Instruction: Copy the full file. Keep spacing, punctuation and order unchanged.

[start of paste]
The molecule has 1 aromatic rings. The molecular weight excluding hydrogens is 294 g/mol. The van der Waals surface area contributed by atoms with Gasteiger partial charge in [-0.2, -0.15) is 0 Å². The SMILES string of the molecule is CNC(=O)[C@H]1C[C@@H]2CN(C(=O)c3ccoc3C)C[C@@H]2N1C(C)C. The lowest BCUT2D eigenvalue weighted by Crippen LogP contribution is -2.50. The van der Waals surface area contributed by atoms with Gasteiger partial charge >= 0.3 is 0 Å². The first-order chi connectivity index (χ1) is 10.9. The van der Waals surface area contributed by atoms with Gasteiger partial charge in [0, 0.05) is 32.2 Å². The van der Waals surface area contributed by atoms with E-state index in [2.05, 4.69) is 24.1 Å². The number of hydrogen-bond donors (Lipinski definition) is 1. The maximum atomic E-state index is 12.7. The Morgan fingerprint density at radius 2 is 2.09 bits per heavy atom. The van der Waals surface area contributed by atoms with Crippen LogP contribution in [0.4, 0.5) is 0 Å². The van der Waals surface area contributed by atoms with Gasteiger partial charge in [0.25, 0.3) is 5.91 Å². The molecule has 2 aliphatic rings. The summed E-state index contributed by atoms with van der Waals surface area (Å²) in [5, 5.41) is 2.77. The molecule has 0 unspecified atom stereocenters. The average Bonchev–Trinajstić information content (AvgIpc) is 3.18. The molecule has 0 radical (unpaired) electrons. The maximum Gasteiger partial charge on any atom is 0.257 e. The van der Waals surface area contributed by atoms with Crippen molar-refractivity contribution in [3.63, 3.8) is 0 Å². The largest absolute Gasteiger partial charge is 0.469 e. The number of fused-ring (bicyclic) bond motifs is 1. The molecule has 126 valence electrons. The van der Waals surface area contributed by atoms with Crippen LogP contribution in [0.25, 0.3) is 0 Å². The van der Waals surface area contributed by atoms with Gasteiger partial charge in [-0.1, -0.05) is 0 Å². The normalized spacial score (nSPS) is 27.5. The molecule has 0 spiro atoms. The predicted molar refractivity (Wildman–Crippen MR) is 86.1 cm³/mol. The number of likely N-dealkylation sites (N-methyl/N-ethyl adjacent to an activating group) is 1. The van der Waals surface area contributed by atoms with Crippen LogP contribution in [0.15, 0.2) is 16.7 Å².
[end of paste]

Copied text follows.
The molecule has 1 aromatic rings. The molecular weight excluding hydrogens is 294 g/mol. The van der Waals surface area contributed by atoms with Gasteiger partial charge in [-0.2, -0.15) is 0 Å². The SMILES string of the molecule is CNC(=O)[C@H]1C[C@@H]2CN(C(=O)c3ccoc3C)C[C@@H]2N1C(C)C. The lowest BCUT2D eigenvalue weighted by Crippen LogP contribution is -2.50. The van der Waals surface area contributed by atoms with Gasteiger partial charge >= 0.3 is 0 Å². The first-order chi connectivity index (χ1) is 10.9. The van der Waals surface area contributed by atoms with Gasteiger partial charge in [0, 0.05) is 32.2 Å². The van der Waals surface area contributed by atoms with E-state index in [2.05, 4.69) is 24.1 Å². The number of hydrogen-bond donors (Lipinski definition) is 1. The maximum atomic E-state index is 12.7. The Morgan fingerprint density at radius 2 is 2.09 bits per heavy atom. The van der Waals surface area contributed by atoms with Crippen LogP contribution in [0.4, 0.5) is 0 Å². The van der Waals surface area contributed by atoms with Gasteiger partial charge in [0.25, 0.3) is 5.91 Å². The molecule has 2 aliphatic rings. The summed E-state index contributed by atoms with van der Waals surface area (Å²) in [5, 5.41) is 2.77. The molecule has 0 unspecified atom stereocenters. The average Bonchev–Trinajstić information content (AvgIpc) is 3.18. The molecule has 0 radical (unpaired) electrons. The maximum Gasteiger partial charge on any atom is 0.257 e. The van der Waals surface area contributed by atoms with Crippen molar-refractivity contribution in [3.63, 3.8) is 0 Å². The largest absolute Gasteiger partial charge is 0.469 e. The number of fused-ring (bicyclic) bond motifs is 1. The molecule has 126 valence electrons. The van der Waals surface area contributed by atoms with Crippen LogP contribution in [0.25, 0.3) is 0 Å². The van der Waals surface area contributed by atoms with Gasteiger partial charge in [-0.1, -0.05) is 0 Å². The normalized spacial score (nSPS) is 27.5. The molecule has 0 spiro atoms. The predicted molar refractivity (Wildman–Crippen MR) is 86.1 cm³/mol. The number of likely N-dealkylation sites (N-methyl/N-ethyl adjacent to an activating group) is 1. The van der Waals surface area contributed by atoms with Crippen LogP contribution in [0.15, 0.2) is 16.7 Å².